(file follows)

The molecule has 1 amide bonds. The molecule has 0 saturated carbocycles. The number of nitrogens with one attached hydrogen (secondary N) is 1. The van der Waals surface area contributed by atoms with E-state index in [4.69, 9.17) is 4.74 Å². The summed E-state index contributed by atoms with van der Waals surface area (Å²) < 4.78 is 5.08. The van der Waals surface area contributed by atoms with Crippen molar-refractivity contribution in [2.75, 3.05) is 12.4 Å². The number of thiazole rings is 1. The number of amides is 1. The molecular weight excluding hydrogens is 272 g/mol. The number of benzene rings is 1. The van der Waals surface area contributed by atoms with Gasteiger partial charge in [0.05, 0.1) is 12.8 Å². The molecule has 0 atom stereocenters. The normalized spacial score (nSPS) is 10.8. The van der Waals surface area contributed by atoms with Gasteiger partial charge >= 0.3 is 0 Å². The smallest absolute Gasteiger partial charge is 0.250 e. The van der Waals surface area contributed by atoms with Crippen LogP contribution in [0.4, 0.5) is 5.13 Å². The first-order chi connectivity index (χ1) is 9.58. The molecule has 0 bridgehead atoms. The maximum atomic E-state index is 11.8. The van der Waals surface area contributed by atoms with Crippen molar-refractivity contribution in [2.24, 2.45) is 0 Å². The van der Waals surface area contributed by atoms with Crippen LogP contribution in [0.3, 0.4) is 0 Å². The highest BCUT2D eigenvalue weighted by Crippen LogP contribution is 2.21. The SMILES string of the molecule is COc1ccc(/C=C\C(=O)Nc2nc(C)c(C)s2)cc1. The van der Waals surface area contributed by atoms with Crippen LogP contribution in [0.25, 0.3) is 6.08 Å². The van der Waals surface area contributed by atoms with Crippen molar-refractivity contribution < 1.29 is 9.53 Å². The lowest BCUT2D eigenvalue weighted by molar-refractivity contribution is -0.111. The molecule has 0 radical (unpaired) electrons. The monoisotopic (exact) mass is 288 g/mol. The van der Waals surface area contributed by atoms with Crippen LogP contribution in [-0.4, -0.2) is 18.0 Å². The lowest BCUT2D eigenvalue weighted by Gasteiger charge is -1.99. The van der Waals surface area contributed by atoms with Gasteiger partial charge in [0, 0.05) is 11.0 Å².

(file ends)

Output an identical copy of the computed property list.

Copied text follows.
The molecule has 1 amide bonds. The molecule has 0 saturated carbocycles. The number of nitrogens with one attached hydrogen (secondary N) is 1. The van der Waals surface area contributed by atoms with E-state index in [4.69, 9.17) is 4.74 Å². The summed E-state index contributed by atoms with van der Waals surface area (Å²) < 4.78 is 5.08. The van der Waals surface area contributed by atoms with Crippen molar-refractivity contribution in [2.75, 3.05) is 12.4 Å². The number of thiazole rings is 1. The number of amides is 1. The molecular weight excluding hydrogens is 272 g/mol. The number of benzene rings is 1. The van der Waals surface area contributed by atoms with Gasteiger partial charge in [0.05, 0.1) is 12.8 Å². The molecule has 0 atom stereocenters. The normalized spacial score (nSPS) is 10.8. The van der Waals surface area contributed by atoms with Gasteiger partial charge >= 0.3 is 0 Å². The smallest absolute Gasteiger partial charge is 0.250 e. The van der Waals surface area contributed by atoms with Crippen LogP contribution in [0.4, 0.5) is 5.13 Å². The first-order chi connectivity index (χ1) is 9.58. The molecule has 0 bridgehead atoms. The maximum atomic E-state index is 11.8. The van der Waals surface area contributed by atoms with Crippen molar-refractivity contribution in [2.24, 2.45) is 0 Å². The van der Waals surface area contributed by atoms with Crippen LogP contribution in [0.3, 0.4) is 0 Å². The highest BCUT2D eigenvalue weighted by Crippen LogP contribution is 2.21. The SMILES string of the molecule is COc1ccc(/C=C\C(=O)Nc2nc(C)c(C)s2)cc1. The van der Waals surface area contributed by atoms with Crippen LogP contribution in [0.25, 0.3) is 6.08 Å². The van der Waals surface area contributed by atoms with Crippen molar-refractivity contribution < 1.29 is 9.53 Å². The lowest BCUT2D eigenvalue weighted by molar-refractivity contribution is -0.111. The molecule has 0 radical (unpaired) electrons. The monoisotopic (exact) mass is 288 g/mol. The van der Waals surface area contributed by atoms with Crippen LogP contribution in [-0.4, -0.2) is 18.0 Å². The lowest BCUT2D eigenvalue weighted by Gasteiger charge is -1.99. The van der Waals surface area contributed by atoms with Gasteiger partial charge in [0, 0.05) is 11.0 Å².